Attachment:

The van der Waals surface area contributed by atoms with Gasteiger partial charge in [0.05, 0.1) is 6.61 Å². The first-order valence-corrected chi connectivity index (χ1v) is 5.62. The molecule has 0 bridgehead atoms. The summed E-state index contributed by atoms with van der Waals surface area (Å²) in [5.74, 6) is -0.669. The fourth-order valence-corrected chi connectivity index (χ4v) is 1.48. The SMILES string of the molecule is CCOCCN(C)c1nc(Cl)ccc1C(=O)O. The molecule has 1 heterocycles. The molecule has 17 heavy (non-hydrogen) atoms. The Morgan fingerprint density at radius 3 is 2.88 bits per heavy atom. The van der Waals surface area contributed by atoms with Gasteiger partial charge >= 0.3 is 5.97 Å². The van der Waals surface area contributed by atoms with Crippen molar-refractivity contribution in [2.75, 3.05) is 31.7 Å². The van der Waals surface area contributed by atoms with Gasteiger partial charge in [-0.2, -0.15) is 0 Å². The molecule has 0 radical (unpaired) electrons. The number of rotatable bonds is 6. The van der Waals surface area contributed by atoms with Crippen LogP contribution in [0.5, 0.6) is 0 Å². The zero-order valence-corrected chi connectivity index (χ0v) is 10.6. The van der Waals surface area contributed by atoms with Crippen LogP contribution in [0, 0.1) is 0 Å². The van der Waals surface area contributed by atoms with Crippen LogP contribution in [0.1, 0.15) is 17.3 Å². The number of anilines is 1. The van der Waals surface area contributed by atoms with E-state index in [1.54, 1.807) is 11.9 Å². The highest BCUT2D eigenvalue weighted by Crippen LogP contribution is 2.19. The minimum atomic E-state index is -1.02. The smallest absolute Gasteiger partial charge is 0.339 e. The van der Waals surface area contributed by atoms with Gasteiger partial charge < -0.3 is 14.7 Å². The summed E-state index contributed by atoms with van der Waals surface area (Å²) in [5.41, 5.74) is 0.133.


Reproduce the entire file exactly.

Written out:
The van der Waals surface area contributed by atoms with Gasteiger partial charge in [0.05, 0.1) is 6.61 Å². The first-order valence-corrected chi connectivity index (χ1v) is 5.62. The molecule has 0 bridgehead atoms. The summed E-state index contributed by atoms with van der Waals surface area (Å²) in [5.74, 6) is -0.669. The fourth-order valence-corrected chi connectivity index (χ4v) is 1.48. The SMILES string of the molecule is CCOCCN(C)c1nc(Cl)ccc1C(=O)O. The molecule has 1 heterocycles. The molecule has 17 heavy (non-hydrogen) atoms. The Morgan fingerprint density at radius 3 is 2.88 bits per heavy atom. The van der Waals surface area contributed by atoms with Gasteiger partial charge >= 0.3 is 5.97 Å². The van der Waals surface area contributed by atoms with Crippen molar-refractivity contribution in [2.75, 3.05) is 31.7 Å². The van der Waals surface area contributed by atoms with Gasteiger partial charge in [-0.2, -0.15) is 0 Å². The molecule has 0 radical (unpaired) electrons. The number of rotatable bonds is 6. The van der Waals surface area contributed by atoms with Crippen LogP contribution in [0.5, 0.6) is 0 Å². The zero-order valence-corrected chi connectivity index (χ0v) is 10.6. The van der Waals surface area contributed by atoms with Crippen LogP contribution in [0, 0.1) is 0 Å². The van der Waals surface area contributed by atoms with Crippen LogP contribution in [0.1, 0.15) is 17.3 Å². The number of anilines is 1. The van der Waals surface area contributed by atoms with E-state index in [1.54, 1.807) is 11.9 Å². The highest BCUT2D eigenvalue weighted by Crippen LogP contribution is 2.19. The minimum atomic E-state index is -1.02. The smallest absolute Gasteiger partial charge is 0.339 e. The van der Waals surface area contributed by atoms with Gasteiger partial charge < -0.3 is 14.7 Å². The summed E-state index contributed by atoms with van der Waals surface area (Å²) in [5.41, 5.74) is 0.133.